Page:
It’s always difficult to provide a hard and fast answer to this question, as there are many variables at play and everyone’s journey will differ. However, when thinking about a board appointment, it is true to say that ‘the harder you work, the luckier you will get’.
I recognise that this is a fairly glib statement to make and is not always true – there are plenty of examples of people working hard and not getting ‘lucky’. Still, for many people searching for a board appointment, finding time to dedicate to this ‘work’ can present the largest challenge. Furthermore, maintaining this effort and enthusiasm for the journey ahead often becomes unsustainable. As a result, many become easily disgruntled and then return to the status quo of not doing anything – stalling their potential appointment by months or even years!
As such, I actually think ‘how long will it take?’ is the wrong question to ask. The questions you should be asking, are:
- ‘Which organisations are likely to appoint me?’
- ‘Why would they appoint me?’ and
- ‘How much effort am I willing to devote to the exercise?’
Examples of Success
One of our current members, having worked with me in the Executive Program, was appointed to the board of a commercial transport/infrastructure board that we advertised within just three months of becoming a member. Further, on a personal note, I gained a board appointment within three months of beginning my journey with only minor board experience, few relevant connections and skills that would only suit a small number of organisations.
In both cases, we were crystal clear about three things; the things I describe as the ‘core pillars’ for a board appointment. Having put people on boards for 15 years now and spoken to thousands of successful NED’s, it is these three things that we all have in common and that together make the journey quicker and sustainable.
Whilst not everyone may gain a board appointment within three months, that should be your aspiration. A board appointment within 12 months should be your absolute expectation. Should you not be successful within 12 months, then it is likely that you are doing one of three things wrong; these are the three pillars I referred to earlier.
The Three Pillars
- Aspiration: Defining your targets
Defining what sort of organisation you want to be appointed to is absolutely your first step. Whilst this may sound easy, or perhaps obvious, most people when posed the question ‘what board do you want’, are not able to effectively define their aspirations. Alternatively, they provide a generic answer that covers a multitude of different businesses and industries. Either way, they come across as poorly thought through, opportunistic, reputational risk and probably entirely forgettable – certainly unremarkable. None of which you can afford to be!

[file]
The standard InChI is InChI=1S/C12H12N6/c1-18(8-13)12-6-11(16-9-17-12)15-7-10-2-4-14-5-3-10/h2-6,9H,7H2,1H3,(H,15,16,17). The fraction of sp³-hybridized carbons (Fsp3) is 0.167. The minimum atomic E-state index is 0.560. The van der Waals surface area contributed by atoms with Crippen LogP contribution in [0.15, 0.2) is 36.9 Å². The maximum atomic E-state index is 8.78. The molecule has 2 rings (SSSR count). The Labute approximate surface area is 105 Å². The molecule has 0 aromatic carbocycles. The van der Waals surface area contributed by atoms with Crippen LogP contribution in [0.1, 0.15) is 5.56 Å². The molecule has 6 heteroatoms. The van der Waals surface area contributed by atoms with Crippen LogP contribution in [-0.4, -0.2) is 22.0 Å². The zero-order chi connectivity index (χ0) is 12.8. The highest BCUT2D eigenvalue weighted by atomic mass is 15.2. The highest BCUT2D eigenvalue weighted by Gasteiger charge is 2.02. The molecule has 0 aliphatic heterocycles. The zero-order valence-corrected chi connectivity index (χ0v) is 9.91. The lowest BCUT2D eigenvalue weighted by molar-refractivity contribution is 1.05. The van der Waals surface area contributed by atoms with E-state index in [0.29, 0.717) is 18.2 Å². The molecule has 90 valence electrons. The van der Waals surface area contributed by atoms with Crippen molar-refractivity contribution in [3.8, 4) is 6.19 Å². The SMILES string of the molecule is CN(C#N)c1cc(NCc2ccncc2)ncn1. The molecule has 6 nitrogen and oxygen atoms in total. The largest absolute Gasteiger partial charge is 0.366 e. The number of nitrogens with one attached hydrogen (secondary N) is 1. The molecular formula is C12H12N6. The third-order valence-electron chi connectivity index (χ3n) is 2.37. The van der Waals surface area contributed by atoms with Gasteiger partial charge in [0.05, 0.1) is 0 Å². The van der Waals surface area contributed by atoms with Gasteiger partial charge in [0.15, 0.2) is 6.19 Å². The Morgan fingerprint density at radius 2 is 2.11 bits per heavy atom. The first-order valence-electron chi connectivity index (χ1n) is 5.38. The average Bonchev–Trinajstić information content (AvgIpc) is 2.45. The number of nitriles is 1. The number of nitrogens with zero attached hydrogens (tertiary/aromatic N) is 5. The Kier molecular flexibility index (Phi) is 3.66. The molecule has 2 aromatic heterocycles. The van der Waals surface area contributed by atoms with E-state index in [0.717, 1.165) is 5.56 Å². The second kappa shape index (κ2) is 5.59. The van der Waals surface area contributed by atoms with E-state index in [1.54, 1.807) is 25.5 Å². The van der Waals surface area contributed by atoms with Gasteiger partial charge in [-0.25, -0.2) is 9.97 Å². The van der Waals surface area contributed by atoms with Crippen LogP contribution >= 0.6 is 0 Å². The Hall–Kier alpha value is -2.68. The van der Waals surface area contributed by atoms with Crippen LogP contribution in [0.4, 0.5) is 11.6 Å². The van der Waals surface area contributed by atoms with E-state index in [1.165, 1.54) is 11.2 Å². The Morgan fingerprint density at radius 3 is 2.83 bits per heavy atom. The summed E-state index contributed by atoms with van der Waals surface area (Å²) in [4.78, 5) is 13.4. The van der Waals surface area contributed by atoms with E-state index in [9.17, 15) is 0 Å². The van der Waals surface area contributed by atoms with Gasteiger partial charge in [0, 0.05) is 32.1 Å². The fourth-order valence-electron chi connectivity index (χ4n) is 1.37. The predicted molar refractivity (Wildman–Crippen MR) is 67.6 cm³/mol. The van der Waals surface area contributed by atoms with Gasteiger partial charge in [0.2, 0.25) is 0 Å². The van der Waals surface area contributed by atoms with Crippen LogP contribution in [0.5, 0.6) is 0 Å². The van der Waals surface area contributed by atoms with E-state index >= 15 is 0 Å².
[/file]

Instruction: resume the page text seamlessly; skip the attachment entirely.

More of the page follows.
- Articulation: Why you should be appointed
There are a number of reasons you might want to gain a board appointment. Frankly, some of your reasons will support your appointment whilst others will hinder it.
You must be able to articulate your value at board level. You must understand what it is companies want to see in successful candidates and be able to succinctly state these formally, informally and both verbally and on paper. This will, of course, be a very different pitch to the one you give as an executive and may take some getting used to.
To begin with, I recommend writing a NED CV. The process of doing so can often be as useful as the end product, as it will help you think through what value you add at board level. This can then be worked into your vernacular in both formal and informal environments.
- Application: How to get appointed.
When I talk about Application, I really mean perseverance. At the end of the day it is a pretty simple equation – the harder you work = the luckier you will get. Still, you need to know where to put in the effort; just working hard is often not enough. That means understanding that there are just four ways you will be appointed to a board.
1. Through personal connections;
2. By directly approaching an organisation with an offer to help;
3. Via a Recruiter;
4. Responding to an advertised opportunity.
Each of these routes requires different strategies and tactics. Beyond this, you should know that some appointments will be more desirable than others and as such, some will be difficult to secure.
So how long will it take for you to be appointed?
Well, it depends, doesn’t it? Do you know which sort of organisation you want and can be appointed to? Can you powerfully articulate your board offering? Are you willing to put the time and effort into securing an appointment? If you can answer ‘yes’ to each of these questions, then you should expect an appointment (or more) within 12 months – if not considerably sooner. By keeping this in mind and applying it when you start your journey to a board appointment, you should well be able to dare them not to appoint you.
A word of warning
Defining your target organisations is actually a difficult thing to do. Articulating your value takes time and carving time from your busy personal, professional and extra-professional life can be challenging. For this reason, we have developed a range of offerings that will lead you through these elements – specifically our Board Appointment Training that is included in our Executive Program. Don’t wait for the perfect time to begin your board career – get started today.
About the Author
David Schwarz is CEO & Founder of Board Appointments – The UK’s leading board advertising and non-executive career support firm. He has over a decade of experience of putting people on boards as an international headhunter and a non-executive recruiter and has interviewed over one thousand non-executives and placed hundreds into some of the most significant public, private and NFP roles in the world